Thank Max on anniversary of Heritage Act
“We’re delighted Sen. Max Baucus has agreed to introduce in Congress the Rocky Mountain Front Heritage Act, which will an additional set of protections to a swatch of the landscape held near and dear to generations of Montanans and one of the wildest places remaining in the Lower 48. The loud ovation Baucus received Friday afternoon at Montana Outdoor Sports when he announced he would carry the bill is an ovation to which all Montanans should lend their voices.”– Helena IR Editorial, 10/30/2011
One year ago, Senator Baucus introduced the Rocky Mountain Front Heritage Act. The Front is a vital link in the larger Crown of the Continent ecosystem. Please take a moment this week to email Max and thank him for his leadership at http://baucus.senate.gov/?p=contact.
Here are some points about the Heritage Act you might consider mentioning:
I support the Heritage Act because it’s local–
- It’s not coming from somewhere else, it’s coming from people who live here and understand Montana’s needs - local landowners, ranchers, outfitters, anglers, hunters, wildlife managers and recreationists.
- It’s been custom-tailored, moderate proposal that meets the needs of many different types of people. Although it won’t satisfy everyone it was built through collaboration which means everyone involved had to reach a middle ground together. It balances a wide array of interests including ranchers, hunters, motorized users, and conservationists.
I support the Heritage Act because it protects a special place –
- I want my kids and grandkids to experience the Front the way I have. To be able to hunt, fish and see wildlife along one of the wildest most unspoiled stretches of the Front Range. It still remains largely unchanged compared to the Front Range of Colorado or the Wasatch Front of Utah.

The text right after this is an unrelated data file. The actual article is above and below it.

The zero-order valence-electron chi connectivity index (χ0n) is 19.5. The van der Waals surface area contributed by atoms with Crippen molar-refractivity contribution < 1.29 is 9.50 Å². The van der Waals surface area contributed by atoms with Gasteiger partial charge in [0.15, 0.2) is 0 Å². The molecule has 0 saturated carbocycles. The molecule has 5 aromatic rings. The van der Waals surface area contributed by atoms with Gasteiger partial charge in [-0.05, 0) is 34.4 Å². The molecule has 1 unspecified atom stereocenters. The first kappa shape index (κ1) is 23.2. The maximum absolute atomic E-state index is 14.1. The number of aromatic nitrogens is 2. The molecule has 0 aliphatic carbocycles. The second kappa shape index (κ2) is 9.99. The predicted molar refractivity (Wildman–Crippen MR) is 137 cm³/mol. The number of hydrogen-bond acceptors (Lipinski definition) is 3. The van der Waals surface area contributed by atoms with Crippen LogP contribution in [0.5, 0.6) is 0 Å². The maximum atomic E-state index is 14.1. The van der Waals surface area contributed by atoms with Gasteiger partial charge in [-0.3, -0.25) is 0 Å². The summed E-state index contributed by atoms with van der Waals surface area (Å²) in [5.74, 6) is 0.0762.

I support the Heritage Act because it protects our hunting heritage –
- The Front is one of the most productive big game areas left in the country.
- The protective designations will ensure secure habitat for big horn sheep and mountain goats and protects transitional habitat for elk and mule deer through the custom-tailored Conservation Management Area. For wildlife management, knowing what can and cannot happen in an area allows biologists and game managers to better plan and adapt as habitat conditions change.
- The Heritage Act continues a proud tradition of sportsmen protecting big game habitat that began with the Sun River Game Range a century ago.
I support the Heritage Act because it ensures a place for everyone -
- It will protect public access for fishing hunting camping horseback riding and hiking – it doesn’t take anything away from anybody, and it keeps the Front the way it is today.
- Not one mile of motorized trail is removed.
Breakdown for the Birch Creek South Travel Plan (according to the Forest Service):
- 15 miles of routes open to ATV and motorcycles
- 70 miles of route open yearlong to street legal motorized vehicles
- 15 miles of route open seasonally to street legal motorized vehicles
- 9 miles open street legal ATVs and motorcycles (no passenger vehicles)
- 46 miles open seasonally or yearlong to motorcycles (no ATVs)
I support the Heritage Act because Noxious Weeds are a common enemy -
- Locals, land managers, and sportsmen agree that weeds are one of the greatest threats to the ecological and economic integrity of the Rocky Mountain Front. Comprehensive weed control measures in the Heritage Act would set up a first-line of defense to prevent the spread of noxious weeds from public lands onto private lands on the Rocky Mountain Front.